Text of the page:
On its own terms, in its immediate and broader contexts, however, this passage says nothing about Jesus going to the place of the dead. It says much about what the Spirit was doing then (and now) through the preaching of the law and the gospel. It is true that the passage begins with a reminder that Christ “suffered (ἔπαθεν) once for all (ἅπαξ) on behalf of sins, the just for the unjust” (δίκαιος ὑπὲρ ἀδίκων) but Peter does not move on to recite Christ’s death and burial. We must not move from this passage to the Creed. Peter’s interest here is to pick up the theme he established just above, that more than we, Christ suffered. We suffer in imitation and as a consequent of his once-for-all substitutionary suffering. He suffered as the God-Man and Mediator, as our representative. Our suffering is not on that order but his suffering does establish a pattern for Christian suffering under persecution and oppression. He is the righteous (just) one and he was just for us, in our place.

The purpose or result (ἵνα) is that we, the elect who have been brought to new life and to true faith (1:1,2), should be efficaciously led or brought (προσαγάγῃ) to God. Christ accomplished this by being put to death (θανατωθεὶς μὲν σαρκὶ) in his flesh and by virtue of his having been made alive ( ζῳοποιηθεὶς) or raised by the Holy Spirit. Jesus was not made alive merely in his human spirit, though that is certainly true. Here Peter’s use of “Spirit” (πνεῦμα) echoes Paul’s where it typically refers not to the human spirit but to the Holy Spirit. This becomes clearer in the next clause.

The best way to translate and interpret the opening phrase of v. 19 (ἐν ᾧ) is not “in which” (i.e., in the human spirit) but rather “in whom,” i.e., in the Holy Spirit. This is best accounts for what follows. Peter’s following reference to “spirits in prison” (ἐν φυλακῇ πνεύμασιν) is not to the dead in an intermediate state. Rather, it is a metaphorical way to describe the reprobates in Noah’s day (and in ours). Peter says, “to whom, having gone, he preached.” To whom did Jesus preach, in the Spirit? When did he preach to them in the Spirit? Peter explains: “to the disobedient ones when (ποτε) God waited (ἀπεξεδέχετο) with patience (μακροθυμία) in the days of Noah (ἐν ἡμέραις Νῶε). The “disobedient ones” is epexegetical (explanatory) of the spirits in prison.” Peter says exactly to whom and when Jesus preached and how he preached. He preached through the Spirit then as he does now. He preached to disobedient reprobates through his minister Noah, the preacher of righteousness, as he does now through Peter (and through ministers today). As he preached, Peter was building (κατασκευαζομένης) the ark or perhaps his ark building was part of his preaching. It was a giant sermon illustration of the coming judgment, a sort of sacrament of judgment and salvation for all to see. By the ark (Christ), God’s elect are saved (διεσώθησαν) from or in the midst of the waters of persecution and judgment. The waters are not themselves saving. The English preposition through is ambiguous. It can signal instrumentality or circumstance. Here Peter is thinking and signalling circumstance, not instrument. The water did not save Noah and the covenant people. The water was a death-dealing judgment from which and in the midst of which they were saved. God saved them through faith (Heb 11:7)  by means of the ark, which certainly stands for Christ, as Peter is about to explain.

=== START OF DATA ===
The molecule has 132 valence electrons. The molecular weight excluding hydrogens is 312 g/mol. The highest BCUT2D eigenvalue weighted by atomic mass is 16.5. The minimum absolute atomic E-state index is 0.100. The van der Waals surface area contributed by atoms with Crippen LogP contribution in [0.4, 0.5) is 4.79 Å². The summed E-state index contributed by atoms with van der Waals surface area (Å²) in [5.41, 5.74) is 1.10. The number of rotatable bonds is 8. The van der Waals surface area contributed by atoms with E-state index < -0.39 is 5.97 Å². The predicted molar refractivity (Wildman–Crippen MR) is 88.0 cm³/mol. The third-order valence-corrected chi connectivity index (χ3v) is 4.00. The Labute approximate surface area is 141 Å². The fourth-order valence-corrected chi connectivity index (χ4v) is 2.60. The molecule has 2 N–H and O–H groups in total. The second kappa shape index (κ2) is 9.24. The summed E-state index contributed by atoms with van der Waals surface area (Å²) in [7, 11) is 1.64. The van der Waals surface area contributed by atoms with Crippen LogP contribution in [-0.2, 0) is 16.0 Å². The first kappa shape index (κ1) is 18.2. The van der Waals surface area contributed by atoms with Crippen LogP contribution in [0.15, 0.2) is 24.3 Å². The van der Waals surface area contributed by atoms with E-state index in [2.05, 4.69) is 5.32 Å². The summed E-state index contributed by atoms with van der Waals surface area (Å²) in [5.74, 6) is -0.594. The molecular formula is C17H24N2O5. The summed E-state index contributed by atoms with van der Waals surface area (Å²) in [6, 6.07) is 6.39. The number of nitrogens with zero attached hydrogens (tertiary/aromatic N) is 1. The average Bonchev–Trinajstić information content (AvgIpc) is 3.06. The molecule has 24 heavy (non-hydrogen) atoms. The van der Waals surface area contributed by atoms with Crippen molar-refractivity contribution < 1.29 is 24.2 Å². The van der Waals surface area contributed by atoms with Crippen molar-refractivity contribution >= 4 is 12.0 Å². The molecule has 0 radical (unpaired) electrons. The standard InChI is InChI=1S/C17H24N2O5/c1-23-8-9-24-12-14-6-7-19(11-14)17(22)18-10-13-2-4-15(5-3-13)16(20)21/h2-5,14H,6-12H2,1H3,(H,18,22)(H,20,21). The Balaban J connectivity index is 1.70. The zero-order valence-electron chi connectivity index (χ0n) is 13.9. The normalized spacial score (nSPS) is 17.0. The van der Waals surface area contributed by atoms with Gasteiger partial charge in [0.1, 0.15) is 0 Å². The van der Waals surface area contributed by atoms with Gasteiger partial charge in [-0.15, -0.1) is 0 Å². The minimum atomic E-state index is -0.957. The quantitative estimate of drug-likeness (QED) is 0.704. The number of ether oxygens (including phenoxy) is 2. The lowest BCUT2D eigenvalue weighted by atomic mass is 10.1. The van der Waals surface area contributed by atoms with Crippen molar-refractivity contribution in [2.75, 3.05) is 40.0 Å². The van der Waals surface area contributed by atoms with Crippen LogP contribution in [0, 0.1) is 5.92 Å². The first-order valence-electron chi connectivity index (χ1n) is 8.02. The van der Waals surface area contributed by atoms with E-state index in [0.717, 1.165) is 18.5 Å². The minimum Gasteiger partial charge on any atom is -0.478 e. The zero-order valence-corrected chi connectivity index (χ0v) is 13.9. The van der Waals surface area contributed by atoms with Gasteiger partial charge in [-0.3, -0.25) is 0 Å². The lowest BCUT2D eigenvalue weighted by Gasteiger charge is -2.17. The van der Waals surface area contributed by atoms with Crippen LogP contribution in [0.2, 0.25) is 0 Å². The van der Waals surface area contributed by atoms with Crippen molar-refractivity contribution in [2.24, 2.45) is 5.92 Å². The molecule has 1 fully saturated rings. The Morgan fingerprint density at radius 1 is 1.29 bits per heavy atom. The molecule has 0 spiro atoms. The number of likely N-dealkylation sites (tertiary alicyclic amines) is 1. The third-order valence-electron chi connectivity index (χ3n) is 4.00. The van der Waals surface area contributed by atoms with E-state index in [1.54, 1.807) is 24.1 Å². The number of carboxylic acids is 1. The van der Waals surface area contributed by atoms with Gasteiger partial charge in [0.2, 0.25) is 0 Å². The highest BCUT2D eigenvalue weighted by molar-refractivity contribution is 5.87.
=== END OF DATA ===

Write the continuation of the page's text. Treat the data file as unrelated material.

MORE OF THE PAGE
Post authored by:

  • R. Scott Clark
    Author Image

    R.Scott Clark is the President of the Heidelberg Reformation Association, the author and editor of, and contributor to several books and the author of many articles. He has taught church history and historical theology since 1997 at Westminster Seminary California. He has also taught at Wheaton College, Reformed Theological Seminary, and Concordia University. He has hosted the Heidelblog since 2007.

    More by R. Scott Clark ›

Subscribe to the Heidelblog today!

One comment

  1. Two brief comments. 1.) This is really helpful stuff on a difficult passage, thank you! 2.) From a design stand point, thank you for making your links open in a new window rather than jump to that new window! Makes using this sight for research much more user friendly.

Comments are closed.